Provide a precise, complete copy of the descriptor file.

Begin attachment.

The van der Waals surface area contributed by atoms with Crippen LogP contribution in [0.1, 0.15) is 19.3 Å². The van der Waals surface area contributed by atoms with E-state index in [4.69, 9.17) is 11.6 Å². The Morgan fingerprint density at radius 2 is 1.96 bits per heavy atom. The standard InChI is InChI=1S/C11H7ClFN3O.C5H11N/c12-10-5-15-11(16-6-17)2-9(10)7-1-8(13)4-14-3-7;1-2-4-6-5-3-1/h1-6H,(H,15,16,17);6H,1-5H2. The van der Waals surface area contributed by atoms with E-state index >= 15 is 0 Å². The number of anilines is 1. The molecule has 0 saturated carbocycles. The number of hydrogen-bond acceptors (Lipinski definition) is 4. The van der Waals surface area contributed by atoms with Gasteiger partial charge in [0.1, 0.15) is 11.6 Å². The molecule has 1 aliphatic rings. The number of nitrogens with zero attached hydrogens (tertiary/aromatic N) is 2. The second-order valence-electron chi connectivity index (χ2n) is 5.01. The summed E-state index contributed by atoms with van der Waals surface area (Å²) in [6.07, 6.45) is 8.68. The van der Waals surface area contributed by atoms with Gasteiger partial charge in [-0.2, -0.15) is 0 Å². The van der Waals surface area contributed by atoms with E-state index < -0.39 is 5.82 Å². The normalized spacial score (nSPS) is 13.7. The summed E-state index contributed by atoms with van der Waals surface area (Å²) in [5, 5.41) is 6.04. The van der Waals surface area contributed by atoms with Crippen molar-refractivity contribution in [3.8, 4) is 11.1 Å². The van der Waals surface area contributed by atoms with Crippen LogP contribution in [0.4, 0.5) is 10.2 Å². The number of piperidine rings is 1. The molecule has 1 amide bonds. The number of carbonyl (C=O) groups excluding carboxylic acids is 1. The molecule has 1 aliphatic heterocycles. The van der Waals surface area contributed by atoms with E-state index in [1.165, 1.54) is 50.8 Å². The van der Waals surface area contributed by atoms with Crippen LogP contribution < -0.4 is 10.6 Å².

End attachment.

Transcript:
The van der Waals surface area contributed by atoms with Crippen LogP contribution in [0.1, 0.15) is 19.3 Å². The van der Waals surface area contributed by atoms with E-state index in [4.69, 9.17) is 11.6 Å². The Morgan fingerprint density at radius 2 is 1.96 bits per heavy atom. The standard InChI is InChI=1S/C11H7ClFN3O.C5H11N/c12-10-5-15-11(16-6-17)2-9(10)7-1-8(13)4-14-3-7;1-2-4-6-5-3-1/h1-6H,(H,15,16,17);6H,1-5H2. The van der Waals surface area contributed by atoms with E-state index >= 15 is 0 Å². The number of anilines is 1. The molecule has 0 saturated carbocycles. The number of hydrogen-bond acceptors (Lipinski definition) is 4. The van der Waals surface area contributed by atoms with Gasteiger partial charge in [0.1, 0.15) is 11.6 Å². The molecule has 1 aliphatic rings. The number of nitrogens with zero attached hydrogens (tertiary/aromatic N) is 2. The second-order valence-electron chi connectivity index (χ2n) is 5.01. The summed E-state index contributed by atoms with van der Waals surface area (Å²) in [6.07, 6.45) is 8.68. The van der Waals surface area contributed by atoms with Gasteiger partial charge in [-0.2, -0.15) is 0 Å². The van der Waals surface area contributed by atoms with E-state index < -0.39 is 5.82 Å². The normalized spacial score (nSPS) is 13.7. The summed E-state index contributed by atoms with van der Waals surface area (Å²) in [5, 5.41) is 6.04. The van der Waals surface area contributed by atoms with Crippen molar-refractivity contribution in [3.8, 4) is 11.1 Å². The van der Waals surface area contributed by atoms with Crippen LogP contribution in [0.4, 0.5) is 10.2 Å². The number of piperidine rings is 1. The molecule has 1 amide bonds. The number of carbonyl (C=O) groups excluding carboxylic acids is 1. The molecule has 1 aliphatic heterocycles. The van der Waals surface area contributed by atoms with E-state index in [1.165, 1.54) is 50.8 Å². The van der Waals surface area contributed by atoms with Crippen LogP contribution < -0.4 is 10.6 Å².